The Tour de France Gender Gap
In 1908, 36 men and one woman completed the Tour de France. Like today, women were prohibited from participating in that 4,497 kilometer (2794 miles) bicycling race. But Marie Marvingt (1875-1963)–a bobsledding champion, mountain climber, nurse, swimmer, fencer, the first female hot air balloonist to cross the English Channel, a pilot during WW I who flew bombing missions over Germany–covered the same route. She just had to do it right after the race ended.
Marie Marvingt in 1920:
Where are we going? The Tour de France gender gap is typical for most sports.
In Tour de France competitions, women have primarily been Tour hostesses. Positioned on the awards podium, they had to look attractive, act charming, serve some champagne and help the riders put on their leader’s jerseys.
Last Sunday, though, a group of women took a baby step toward participation. Before the men arrived at the final 57-mile ride around Paris, 120 female bicyclists covered the same course. The good news is that its timing coincided with a hugely publicized segment of the race so the women got the media coverage. The bad news is its length was a miniscule proportion of the entire Tour.
And that takes us to economics.
Between 1984 and 2004, there was a 21-day women’s Tour that was composed of 15 stages and less daunting than the men’s route. Cancelled in 2004, the women’s race returned with 5 stages and then 4 until it was eliminated in 2009. The reason? Lack of financial support. Why? We have some clues from a University of Minnesota women’s sports think tank report on media coverage for female athletes:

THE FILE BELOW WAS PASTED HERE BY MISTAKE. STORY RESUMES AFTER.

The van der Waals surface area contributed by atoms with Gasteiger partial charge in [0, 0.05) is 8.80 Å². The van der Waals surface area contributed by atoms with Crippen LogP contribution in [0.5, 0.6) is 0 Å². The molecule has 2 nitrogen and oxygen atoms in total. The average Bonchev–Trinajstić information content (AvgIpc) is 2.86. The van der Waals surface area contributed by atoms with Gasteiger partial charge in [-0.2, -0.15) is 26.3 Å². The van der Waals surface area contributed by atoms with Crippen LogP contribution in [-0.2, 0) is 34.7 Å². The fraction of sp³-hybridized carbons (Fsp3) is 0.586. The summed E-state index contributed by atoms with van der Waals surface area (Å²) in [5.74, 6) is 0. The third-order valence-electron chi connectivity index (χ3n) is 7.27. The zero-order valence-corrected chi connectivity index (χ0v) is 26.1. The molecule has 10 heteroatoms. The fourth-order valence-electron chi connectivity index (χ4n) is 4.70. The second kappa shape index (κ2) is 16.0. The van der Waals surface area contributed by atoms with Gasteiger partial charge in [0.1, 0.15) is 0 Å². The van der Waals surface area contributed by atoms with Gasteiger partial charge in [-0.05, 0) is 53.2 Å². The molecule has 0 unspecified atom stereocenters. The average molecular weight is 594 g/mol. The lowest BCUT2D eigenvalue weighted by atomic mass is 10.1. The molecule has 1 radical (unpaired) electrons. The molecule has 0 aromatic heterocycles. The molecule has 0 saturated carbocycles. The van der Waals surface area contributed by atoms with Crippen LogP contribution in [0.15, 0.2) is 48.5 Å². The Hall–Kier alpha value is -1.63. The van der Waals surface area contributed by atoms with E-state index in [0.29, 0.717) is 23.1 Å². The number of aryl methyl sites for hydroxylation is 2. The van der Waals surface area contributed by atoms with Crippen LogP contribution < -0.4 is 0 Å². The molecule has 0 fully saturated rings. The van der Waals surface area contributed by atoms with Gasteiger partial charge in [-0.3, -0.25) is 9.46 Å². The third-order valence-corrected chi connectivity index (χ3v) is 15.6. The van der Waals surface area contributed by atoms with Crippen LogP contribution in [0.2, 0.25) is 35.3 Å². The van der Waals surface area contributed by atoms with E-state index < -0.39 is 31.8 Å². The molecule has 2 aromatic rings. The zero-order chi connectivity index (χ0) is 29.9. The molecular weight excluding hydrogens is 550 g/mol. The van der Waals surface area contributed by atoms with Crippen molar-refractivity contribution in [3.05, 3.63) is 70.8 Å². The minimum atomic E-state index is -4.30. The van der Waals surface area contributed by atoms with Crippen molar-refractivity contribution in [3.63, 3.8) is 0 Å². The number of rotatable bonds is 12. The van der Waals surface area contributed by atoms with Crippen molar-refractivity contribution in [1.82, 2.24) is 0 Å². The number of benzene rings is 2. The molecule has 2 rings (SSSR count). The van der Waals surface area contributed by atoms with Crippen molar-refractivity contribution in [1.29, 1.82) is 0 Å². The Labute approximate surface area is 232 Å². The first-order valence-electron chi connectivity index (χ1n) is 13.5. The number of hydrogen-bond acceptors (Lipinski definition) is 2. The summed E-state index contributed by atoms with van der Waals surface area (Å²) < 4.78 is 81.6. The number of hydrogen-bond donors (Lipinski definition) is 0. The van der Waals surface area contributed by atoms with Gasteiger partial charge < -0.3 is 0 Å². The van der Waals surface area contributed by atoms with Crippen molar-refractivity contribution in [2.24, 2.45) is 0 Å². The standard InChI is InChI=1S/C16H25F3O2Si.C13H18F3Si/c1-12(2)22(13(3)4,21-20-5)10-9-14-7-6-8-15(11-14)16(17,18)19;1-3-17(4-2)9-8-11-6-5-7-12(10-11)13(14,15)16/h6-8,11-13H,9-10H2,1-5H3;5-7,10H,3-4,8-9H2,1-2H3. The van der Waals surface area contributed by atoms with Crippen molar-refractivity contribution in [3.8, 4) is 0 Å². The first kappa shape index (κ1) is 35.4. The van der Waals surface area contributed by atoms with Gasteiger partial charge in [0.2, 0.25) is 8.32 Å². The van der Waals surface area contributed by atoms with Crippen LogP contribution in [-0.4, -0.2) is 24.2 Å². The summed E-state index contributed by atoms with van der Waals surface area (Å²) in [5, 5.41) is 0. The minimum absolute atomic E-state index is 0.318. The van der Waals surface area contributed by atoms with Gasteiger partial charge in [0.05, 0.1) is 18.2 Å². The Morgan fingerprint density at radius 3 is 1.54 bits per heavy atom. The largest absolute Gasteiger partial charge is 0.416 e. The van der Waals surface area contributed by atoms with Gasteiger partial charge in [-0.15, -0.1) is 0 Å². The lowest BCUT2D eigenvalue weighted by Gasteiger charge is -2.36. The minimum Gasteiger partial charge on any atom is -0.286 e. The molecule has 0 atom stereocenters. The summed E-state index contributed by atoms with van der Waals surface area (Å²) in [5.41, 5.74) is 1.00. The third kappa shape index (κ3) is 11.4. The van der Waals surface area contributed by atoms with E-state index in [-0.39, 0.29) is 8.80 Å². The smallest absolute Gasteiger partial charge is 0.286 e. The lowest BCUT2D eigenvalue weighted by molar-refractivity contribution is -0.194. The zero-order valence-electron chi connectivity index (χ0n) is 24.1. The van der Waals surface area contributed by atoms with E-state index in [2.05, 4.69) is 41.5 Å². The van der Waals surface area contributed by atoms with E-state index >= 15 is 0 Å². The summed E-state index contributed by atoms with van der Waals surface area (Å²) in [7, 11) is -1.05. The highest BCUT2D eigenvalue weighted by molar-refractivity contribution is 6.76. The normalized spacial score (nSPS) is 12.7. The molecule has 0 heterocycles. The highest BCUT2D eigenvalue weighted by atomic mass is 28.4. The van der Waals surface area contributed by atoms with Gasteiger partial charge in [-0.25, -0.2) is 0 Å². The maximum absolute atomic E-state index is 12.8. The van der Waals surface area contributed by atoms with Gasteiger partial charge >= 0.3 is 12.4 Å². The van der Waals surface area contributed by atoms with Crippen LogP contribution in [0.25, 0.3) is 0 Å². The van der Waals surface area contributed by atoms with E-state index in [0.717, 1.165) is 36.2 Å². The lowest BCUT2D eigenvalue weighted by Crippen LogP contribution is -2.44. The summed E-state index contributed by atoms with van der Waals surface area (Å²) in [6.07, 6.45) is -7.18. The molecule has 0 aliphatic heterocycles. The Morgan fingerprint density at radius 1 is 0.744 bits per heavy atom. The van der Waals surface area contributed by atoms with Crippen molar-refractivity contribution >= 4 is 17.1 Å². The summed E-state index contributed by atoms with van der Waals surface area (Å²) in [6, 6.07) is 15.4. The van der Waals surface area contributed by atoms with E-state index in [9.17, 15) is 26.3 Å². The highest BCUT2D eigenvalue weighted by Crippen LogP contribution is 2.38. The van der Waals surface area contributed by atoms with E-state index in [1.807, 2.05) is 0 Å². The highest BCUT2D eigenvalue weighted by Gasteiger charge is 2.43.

- less than 5% of all media coverage (I have also seen a 7% stat.)
- 1.62% of major network airtime
- 3.6% of the ESPN The Magazine covers
Yes, some women have narrowed the gender gap. Take NASCAR driver Danica Patrick ( a lap at 196 MPH!), Wimbledon’s equal prize money, and the growing attention at the Olympics to women’s competition.
But still, inequities abound. Male coaches get more than their female counterparts, total prize money for men on the PGA tour far exceeds what the women get, and male Indian cricketeers get $10,500 per test match while females, $1500 for the whole series. Meanwhile, at the top, in Fortune’s 2014 “Fortunate 50″ list of the highest paid US athletes, there was one woman. Boxer Floyd Mayweather Jr. was #1 with $105,000,000 in salary/winnings, Lebron James was #2 with $19,067,572 in salary/winnings and $38,000,000 in endorsements, and at #39, Serena Williams totaled $12,385,000 for salary/winnings and $10,000,000 in endorsements.
Our bottom line: In labor markets for female athletes, equilibrium pay is far below the men. To shift the demand curve, we need the synergy that more media, consumer and commercial appeal will create.